How Danelo Cavalcante Survived 13 Days on the Run in Pennsylvania

They thought they had him cornered.

Danelo Cavalcante, facing life in prison for murder, had clambered his way out of the Chester County jail on Aug. 31 and was on the run in exurbs of eastern Pennsylvania.

Local and state police set up a perimeter around the expanse where they suspected Mr. Cavalcante was hiding out. It might take a while, but they had him penned in, they thought.

Just before midnight the next day, Mr. Cavalcante broke into a house, apparently in search of provisions. He found a peach, an apple and some snap peas.

He also found himself steps from the man living there with his family, Ryan Drummond, who, hearing an intruder, had flicked the lights on and off, he said, only to see them flick on again and Mr. Cavalcante walk through the house before fleeing into the night.

Mr. Cavalcante was spotted at least twice over the next few days, still within the perimeter. The search, it seemed, was closing in.

Then, on Sept. 4, he was seen yet again, this time on a trail camera in a heavily wooded area near Longwood Gardens, a botanical garden spread over almost 1,100 acres.

The camera, authorities realized, was outside the search perimeter, which meant Mr. Cavalcante was, too.

It wouldn’t be the last time Mr. Cavalcante, 34, dodged the dragnet, which drew hundreds of law enforcement officers, spread fear through Chester County’s small towns and captured the nation’s attention for 13 days.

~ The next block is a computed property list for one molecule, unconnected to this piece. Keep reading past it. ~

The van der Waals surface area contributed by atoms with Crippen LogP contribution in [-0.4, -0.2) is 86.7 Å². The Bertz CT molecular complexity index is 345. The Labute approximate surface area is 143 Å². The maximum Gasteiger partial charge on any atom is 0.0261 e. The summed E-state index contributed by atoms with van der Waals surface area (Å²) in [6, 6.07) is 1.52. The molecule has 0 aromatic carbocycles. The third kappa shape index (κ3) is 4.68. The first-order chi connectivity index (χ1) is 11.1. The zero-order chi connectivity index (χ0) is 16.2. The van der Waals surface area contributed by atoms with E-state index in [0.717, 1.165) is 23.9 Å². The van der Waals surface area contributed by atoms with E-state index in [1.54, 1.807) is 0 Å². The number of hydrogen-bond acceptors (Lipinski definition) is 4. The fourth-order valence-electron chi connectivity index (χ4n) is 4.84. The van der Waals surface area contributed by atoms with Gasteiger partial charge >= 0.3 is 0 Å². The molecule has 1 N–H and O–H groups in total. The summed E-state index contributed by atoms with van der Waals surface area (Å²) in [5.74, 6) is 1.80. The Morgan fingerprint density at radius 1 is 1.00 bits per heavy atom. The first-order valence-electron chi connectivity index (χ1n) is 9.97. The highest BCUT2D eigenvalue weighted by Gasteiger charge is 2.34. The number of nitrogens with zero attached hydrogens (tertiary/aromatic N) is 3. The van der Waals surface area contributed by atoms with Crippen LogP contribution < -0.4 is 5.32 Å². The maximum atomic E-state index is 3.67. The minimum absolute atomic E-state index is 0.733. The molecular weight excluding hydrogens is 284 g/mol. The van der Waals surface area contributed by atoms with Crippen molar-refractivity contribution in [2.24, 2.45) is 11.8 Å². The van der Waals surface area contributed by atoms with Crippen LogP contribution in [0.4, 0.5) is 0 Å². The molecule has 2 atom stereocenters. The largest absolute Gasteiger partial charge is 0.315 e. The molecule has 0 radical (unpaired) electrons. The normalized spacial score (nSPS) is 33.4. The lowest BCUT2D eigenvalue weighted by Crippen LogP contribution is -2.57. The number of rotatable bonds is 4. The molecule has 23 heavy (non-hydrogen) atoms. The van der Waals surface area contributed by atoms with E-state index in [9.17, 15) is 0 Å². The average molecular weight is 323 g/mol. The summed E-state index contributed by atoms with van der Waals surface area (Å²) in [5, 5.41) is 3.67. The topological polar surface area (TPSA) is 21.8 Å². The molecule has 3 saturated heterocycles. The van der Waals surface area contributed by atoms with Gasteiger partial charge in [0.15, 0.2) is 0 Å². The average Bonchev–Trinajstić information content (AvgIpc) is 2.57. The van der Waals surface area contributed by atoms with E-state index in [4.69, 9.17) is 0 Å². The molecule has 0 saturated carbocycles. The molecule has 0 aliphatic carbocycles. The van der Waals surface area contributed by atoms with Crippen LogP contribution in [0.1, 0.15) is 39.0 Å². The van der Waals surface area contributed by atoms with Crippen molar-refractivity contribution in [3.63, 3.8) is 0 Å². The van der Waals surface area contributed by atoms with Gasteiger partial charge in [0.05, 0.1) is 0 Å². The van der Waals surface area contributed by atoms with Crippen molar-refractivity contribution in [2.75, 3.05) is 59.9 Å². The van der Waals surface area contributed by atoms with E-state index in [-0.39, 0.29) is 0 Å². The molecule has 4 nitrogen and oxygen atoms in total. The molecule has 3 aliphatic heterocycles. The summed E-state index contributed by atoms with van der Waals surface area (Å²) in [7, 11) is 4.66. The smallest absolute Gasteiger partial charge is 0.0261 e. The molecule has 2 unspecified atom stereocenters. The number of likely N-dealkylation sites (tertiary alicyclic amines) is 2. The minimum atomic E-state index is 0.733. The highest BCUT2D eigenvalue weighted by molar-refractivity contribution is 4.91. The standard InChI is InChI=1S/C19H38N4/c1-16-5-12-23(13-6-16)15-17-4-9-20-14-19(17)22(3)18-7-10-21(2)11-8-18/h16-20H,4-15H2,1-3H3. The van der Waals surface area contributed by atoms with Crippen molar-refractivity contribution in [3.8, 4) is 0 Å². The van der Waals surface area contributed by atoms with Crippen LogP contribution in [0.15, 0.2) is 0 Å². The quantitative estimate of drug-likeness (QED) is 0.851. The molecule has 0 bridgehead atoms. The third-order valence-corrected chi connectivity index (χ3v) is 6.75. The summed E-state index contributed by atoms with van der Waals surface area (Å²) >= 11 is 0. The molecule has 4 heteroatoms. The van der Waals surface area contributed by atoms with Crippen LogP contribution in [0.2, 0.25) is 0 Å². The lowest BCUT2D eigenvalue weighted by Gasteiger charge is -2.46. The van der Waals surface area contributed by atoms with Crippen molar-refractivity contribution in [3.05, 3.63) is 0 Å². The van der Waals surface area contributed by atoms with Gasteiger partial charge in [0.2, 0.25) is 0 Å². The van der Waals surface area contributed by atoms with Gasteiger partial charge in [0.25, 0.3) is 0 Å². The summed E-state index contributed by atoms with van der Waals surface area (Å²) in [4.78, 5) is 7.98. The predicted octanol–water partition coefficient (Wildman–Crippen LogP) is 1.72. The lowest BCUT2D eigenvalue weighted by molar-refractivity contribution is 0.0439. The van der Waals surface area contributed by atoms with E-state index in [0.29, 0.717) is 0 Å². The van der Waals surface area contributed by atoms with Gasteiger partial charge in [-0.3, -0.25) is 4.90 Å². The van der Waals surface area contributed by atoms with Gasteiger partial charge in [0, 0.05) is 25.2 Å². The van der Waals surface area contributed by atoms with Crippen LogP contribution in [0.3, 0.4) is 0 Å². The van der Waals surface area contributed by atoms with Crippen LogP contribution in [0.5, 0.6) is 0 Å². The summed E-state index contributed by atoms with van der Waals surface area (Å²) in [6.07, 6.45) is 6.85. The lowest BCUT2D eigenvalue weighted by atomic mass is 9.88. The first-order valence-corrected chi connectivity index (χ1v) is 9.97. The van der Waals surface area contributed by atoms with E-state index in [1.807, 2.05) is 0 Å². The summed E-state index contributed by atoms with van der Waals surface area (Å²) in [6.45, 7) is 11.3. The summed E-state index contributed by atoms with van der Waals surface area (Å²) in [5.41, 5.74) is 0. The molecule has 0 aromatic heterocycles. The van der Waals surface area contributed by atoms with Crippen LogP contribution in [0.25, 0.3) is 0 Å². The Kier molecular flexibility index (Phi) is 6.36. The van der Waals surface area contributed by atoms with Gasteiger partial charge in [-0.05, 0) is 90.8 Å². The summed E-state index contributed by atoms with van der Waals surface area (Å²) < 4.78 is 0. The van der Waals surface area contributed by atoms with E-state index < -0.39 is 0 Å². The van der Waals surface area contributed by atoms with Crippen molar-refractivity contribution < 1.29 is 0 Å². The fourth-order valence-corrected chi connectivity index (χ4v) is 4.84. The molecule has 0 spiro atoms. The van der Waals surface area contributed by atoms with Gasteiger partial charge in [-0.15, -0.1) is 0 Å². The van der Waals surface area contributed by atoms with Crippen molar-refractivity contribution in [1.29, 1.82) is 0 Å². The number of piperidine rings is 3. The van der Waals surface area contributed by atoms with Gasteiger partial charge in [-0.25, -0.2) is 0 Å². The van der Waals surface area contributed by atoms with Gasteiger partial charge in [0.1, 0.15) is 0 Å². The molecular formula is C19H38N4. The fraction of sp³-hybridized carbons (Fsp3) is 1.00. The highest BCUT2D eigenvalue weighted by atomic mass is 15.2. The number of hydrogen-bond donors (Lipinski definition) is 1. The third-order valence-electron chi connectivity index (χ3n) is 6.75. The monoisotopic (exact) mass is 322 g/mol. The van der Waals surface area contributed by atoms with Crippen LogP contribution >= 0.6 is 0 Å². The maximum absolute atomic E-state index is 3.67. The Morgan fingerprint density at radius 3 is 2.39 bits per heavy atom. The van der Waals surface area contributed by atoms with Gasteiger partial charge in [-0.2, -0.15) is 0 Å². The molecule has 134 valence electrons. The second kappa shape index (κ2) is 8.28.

Convicted of killing an ex-girlfriend in Chester County in April 2021 and sought in a 2017 killing in his native Brazil, Mr. Cavalcante was desperate, authorities said — and resourceful, which enabled him to stay ahead of his pursuers, sometimes by just steps, sometimes by miles. For days, he crept through Chester County’s leafy communities, dotted with farms, thick woods and cul-de-sacs, about an hour from Philadelphia.

Shortly after escaping, he pilfered a backpack from a home near the jail. Inside the bag, he found a razor, which he used to shave his beard in an attempt to make himself less recognizable.

Just five feet tall and 120 pounds, he did his best to lie low as he traversed the woods of Chester County, hoping to flee the region and make his way to Canada or Puerto Rico, authorities said.

“He moved only at night, slept during the day and used the tree line” to plan his movements, Robert Clark, a supervisory deputy U.S. marshal, said in an interview.

After the authorities learned that Mr. Cavalcante was seen on a trail camera on Sept. 4, they shifted the search area south. But as the police scoured that area, Mr. Cavalcante spotted two unlocked vehicles — and opted for the newer one, a white 2020 Ford transit van with the keys inside.

It had only about a quarter tank of gas, Mr. Clark said, but Mr. Cavalcante used it to drive north, where he tried to reach former co-workers at their homes. At one, he was captured on a doorbell camera, by then cleanshaven and in a hoodie.

All the while, the manhunt was growing, with hundreds of local, federal and state officers, backed by dogs and aircraft.

At one point, he went three days without food, and as the search wore on, he considered surrendering, Mr. Clark said. “It was difficult to live out there.”